I’m especially interested in the parts of this passage where Paul deals the analogy of the body and its parts, but I do want to touch briefly on the first verse quoted above.   The part about not having an overly high opinion of ourselves but thinking of ourselves sensibly seems logical.  He is getting ready to talk about people using their gifts and he wants them to start out with a humble position—not thinking they’re better than they are and realizing that, whatever degree of gift they have, it is a GIFT.

This morning, I read about a Christian baseball player who recently pitched a perfect game.  Reading about this gave me a certain longing for recognition like that.  However, I have to face the fact that God made me a nerd, not a jock.  What’s more, he made me a nerd with arthritic tendencies in my neck and shoulders that started in my twenties.  He just didn’t give me the gift of being a great pitcher.  I need to face facts and focus on the areas where he DID give me gifts, instead of pining for the ones I don’t have.

The part of the first verse that tends to confuse me is where Paul throws in “according to the faith God has given each of you.”  I have a simple suggestion for helping to understand this and many passages that mention faith.  Think of faith as seeing things from God’s perspective.  In passages that mention being saved through faith, we are able to be saved because we see both ourselves (sinners with no hope apart from God) and God (a loving creator willing to forgive completely all who turn to him) from God’s perspective.  In passages that mention miracles happening through faith, the miracles happen, not because we work up a feeling that they will, but because, looking from God’s perspective, we see that God is able to move a mountain as easily as we can throw a Kleenex in the trash.  In the passage above, I believe that when Paul says, “according to the faith God has given each of you,” what he means is that we should look at ourselves and God’s gifts to us from God’s perspective.  If we do this, we will KNOW that the gifts we have are GIFTS rather than some wonderful talent that we have developed, and this will keep us from thinking of ourselves more highly than we ought to think.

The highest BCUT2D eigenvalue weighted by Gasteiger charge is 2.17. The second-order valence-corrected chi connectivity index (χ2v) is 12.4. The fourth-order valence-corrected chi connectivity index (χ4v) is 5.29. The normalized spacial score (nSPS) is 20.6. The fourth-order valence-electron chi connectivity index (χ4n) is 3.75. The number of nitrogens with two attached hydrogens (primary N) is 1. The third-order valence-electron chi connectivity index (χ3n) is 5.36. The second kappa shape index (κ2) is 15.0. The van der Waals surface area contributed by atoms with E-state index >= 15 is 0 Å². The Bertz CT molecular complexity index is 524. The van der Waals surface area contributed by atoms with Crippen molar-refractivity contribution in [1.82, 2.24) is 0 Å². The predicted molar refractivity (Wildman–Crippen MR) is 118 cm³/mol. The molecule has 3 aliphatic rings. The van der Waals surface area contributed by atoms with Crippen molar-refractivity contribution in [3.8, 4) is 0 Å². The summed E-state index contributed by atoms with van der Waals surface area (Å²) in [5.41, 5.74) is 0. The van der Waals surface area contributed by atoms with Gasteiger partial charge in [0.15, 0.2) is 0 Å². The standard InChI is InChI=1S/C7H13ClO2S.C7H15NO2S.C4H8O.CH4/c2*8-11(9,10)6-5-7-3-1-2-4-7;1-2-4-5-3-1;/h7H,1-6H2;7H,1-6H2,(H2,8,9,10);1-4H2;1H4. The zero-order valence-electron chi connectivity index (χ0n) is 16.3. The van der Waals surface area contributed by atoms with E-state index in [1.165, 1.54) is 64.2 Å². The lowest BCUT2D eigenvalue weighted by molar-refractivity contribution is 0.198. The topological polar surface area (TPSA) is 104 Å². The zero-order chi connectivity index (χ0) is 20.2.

Now we get to the body analogy.  The concept of comparing a group of people or a nation to a body, with different parts doing different things but working together, was not original to Paul—it was found in other more ancient writings.  It also doesn’t seem like a very complex idea, at least on the surface.  However, I think there are two ways that we distort this simple message.  Let’s be really creative and call them fallacy #1 and fallacy #2.